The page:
Integrated PET/CT in the Staging of NSCLC (Textbook Chapter)

Walter De Wever*

*University Hospitals; Leuven, Belgium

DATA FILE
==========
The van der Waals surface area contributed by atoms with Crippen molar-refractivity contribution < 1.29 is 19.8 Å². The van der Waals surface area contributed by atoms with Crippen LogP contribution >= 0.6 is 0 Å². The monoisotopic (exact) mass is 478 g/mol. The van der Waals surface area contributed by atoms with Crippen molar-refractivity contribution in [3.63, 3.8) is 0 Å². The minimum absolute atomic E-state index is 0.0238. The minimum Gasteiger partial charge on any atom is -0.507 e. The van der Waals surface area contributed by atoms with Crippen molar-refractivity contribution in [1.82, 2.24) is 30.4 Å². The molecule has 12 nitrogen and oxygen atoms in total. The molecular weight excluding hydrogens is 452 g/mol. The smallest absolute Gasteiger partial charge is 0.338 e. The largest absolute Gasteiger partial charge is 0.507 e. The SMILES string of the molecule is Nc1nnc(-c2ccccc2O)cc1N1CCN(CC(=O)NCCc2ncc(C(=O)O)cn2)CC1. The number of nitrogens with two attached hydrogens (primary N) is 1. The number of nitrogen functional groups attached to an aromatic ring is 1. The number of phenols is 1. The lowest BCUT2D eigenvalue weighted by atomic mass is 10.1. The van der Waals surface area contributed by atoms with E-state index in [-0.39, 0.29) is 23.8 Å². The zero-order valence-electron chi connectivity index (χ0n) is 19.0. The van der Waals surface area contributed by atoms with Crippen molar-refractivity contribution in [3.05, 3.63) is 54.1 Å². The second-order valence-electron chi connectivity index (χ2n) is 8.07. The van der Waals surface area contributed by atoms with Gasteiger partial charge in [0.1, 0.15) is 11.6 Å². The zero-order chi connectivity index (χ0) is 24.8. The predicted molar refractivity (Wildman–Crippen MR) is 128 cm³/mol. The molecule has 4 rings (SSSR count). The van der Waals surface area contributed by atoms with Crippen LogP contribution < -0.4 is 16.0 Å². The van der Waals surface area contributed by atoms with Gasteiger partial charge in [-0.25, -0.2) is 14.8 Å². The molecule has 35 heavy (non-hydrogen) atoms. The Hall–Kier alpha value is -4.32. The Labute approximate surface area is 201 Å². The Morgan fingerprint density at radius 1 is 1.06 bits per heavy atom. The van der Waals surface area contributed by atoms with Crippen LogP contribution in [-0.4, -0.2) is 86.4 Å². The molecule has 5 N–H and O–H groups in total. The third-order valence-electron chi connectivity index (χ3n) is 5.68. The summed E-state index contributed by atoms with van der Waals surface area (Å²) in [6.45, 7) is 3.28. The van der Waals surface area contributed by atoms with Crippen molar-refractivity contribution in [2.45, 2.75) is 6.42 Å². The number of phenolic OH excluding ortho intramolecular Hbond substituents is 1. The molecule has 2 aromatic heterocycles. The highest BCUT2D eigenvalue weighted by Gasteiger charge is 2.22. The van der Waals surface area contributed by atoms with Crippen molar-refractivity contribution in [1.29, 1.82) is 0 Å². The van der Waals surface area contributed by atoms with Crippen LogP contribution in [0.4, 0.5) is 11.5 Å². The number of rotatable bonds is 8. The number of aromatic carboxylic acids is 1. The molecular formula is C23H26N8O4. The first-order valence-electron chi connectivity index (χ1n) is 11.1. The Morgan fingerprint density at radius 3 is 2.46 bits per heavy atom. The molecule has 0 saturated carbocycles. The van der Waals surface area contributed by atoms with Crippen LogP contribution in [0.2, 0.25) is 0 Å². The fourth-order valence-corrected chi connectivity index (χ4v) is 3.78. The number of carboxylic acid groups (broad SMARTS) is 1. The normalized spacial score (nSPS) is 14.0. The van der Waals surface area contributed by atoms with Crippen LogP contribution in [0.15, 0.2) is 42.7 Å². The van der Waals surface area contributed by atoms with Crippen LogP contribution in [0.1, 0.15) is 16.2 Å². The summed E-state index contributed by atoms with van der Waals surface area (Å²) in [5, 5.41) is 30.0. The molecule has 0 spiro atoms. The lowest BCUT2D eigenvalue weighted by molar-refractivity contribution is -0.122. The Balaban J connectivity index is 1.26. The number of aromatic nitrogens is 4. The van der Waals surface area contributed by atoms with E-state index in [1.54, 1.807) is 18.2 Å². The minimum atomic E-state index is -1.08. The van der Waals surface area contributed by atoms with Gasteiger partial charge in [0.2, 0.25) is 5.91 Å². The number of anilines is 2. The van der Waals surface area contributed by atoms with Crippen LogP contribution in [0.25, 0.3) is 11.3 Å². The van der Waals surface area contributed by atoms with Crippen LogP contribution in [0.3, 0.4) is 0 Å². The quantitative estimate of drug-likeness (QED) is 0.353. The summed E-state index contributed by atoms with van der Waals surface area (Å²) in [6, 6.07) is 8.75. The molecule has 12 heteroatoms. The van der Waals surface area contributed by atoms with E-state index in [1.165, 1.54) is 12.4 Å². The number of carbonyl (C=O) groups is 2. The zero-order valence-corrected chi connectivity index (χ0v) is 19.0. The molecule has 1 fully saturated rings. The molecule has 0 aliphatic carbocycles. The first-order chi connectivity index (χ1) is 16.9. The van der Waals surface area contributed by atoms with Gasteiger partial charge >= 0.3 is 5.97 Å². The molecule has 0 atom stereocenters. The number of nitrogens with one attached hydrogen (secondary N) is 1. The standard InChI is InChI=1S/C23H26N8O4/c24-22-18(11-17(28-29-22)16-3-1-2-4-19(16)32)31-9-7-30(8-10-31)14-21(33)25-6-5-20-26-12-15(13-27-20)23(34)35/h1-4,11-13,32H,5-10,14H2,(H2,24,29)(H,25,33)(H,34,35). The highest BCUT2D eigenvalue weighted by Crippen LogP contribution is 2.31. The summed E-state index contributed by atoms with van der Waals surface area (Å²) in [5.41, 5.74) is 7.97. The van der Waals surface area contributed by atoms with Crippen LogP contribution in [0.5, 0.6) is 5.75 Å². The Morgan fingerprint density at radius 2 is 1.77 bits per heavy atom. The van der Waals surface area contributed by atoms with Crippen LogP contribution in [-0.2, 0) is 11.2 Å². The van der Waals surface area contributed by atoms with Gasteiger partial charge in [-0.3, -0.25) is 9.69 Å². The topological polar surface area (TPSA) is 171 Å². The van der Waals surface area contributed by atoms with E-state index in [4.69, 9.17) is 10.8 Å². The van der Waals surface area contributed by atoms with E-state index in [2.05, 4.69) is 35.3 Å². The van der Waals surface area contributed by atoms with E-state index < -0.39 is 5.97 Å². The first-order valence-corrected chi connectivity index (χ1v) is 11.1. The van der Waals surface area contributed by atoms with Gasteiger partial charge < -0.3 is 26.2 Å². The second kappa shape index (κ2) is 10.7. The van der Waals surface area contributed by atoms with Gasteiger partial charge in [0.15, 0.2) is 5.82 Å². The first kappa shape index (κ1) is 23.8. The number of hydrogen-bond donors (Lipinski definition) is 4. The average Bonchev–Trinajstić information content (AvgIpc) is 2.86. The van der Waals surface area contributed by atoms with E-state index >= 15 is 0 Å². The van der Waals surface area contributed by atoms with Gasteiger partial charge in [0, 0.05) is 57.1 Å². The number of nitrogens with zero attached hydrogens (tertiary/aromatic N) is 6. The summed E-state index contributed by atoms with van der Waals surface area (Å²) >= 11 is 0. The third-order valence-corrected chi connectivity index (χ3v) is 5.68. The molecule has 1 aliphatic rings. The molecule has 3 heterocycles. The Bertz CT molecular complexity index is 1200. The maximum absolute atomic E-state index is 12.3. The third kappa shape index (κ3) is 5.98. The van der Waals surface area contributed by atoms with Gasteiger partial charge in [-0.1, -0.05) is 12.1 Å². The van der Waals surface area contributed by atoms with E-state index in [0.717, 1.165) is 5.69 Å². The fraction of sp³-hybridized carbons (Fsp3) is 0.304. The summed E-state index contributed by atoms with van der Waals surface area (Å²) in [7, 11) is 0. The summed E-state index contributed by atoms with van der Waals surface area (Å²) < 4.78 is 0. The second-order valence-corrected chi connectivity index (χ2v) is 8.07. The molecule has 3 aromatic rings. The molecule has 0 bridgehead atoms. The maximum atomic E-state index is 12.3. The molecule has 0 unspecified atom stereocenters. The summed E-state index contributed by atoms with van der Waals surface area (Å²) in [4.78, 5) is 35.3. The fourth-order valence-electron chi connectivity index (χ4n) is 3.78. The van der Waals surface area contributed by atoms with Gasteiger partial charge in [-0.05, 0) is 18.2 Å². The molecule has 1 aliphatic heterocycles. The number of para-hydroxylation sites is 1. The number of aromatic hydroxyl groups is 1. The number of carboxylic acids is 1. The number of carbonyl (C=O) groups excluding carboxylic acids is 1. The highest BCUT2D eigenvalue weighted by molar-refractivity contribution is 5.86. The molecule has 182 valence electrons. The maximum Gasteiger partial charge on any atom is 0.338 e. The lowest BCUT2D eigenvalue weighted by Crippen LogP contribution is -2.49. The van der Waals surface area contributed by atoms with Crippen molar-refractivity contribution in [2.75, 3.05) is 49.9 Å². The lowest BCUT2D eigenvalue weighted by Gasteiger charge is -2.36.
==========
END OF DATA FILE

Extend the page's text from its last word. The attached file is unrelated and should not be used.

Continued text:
Lung cancer is a common disease with approximately 3 million newly diagnosed patients worldwide, and it is the leading cause of cancer-related deaths in many countries. Approximately 80% of patients are diagnosed with nonsmall-cell lung cancer (NSCLC), and 20% are diagnosed with small-cell-lung cancer. Throughout the course of diagnosis and treatment, patients may undergo multiple imaging studies depending on their cancer type and treatment course. For patients diagnosed with NSCLC, the use of computed tomography (CT), positron emission tomography (PET), and a combination of both (PET-CT) are commonly used. As a result, it is imperative that radiologic technologists (RTs) are educated about the roles each modality plays in the diagnosis and treatment of this patient population. This textbook chapter CE course will discuss and focus on patients with NSCLC, how patients with this type of lung cancer are evaluated, tumor assessment, and tumor staging. This course will also examine lung nodule staging and the role that CT, PET, and PET-CT play in determining nodule size, chest wall invasion, lymph nodule involvement, and metastatic spread. Noninvasive imaging modalities that are used to evaluate patients with solitary pulmonary modules are also discussed. CT, PET, and PET-CT, their advantages and disadvantages in the assessment, staging and restaging, tumor recurrence, and radiation therapy planning will be closely examined. Advances in integrated PET/CT-fusion of data sets and their promising future in diagnostic imaging and staging will also be covered.


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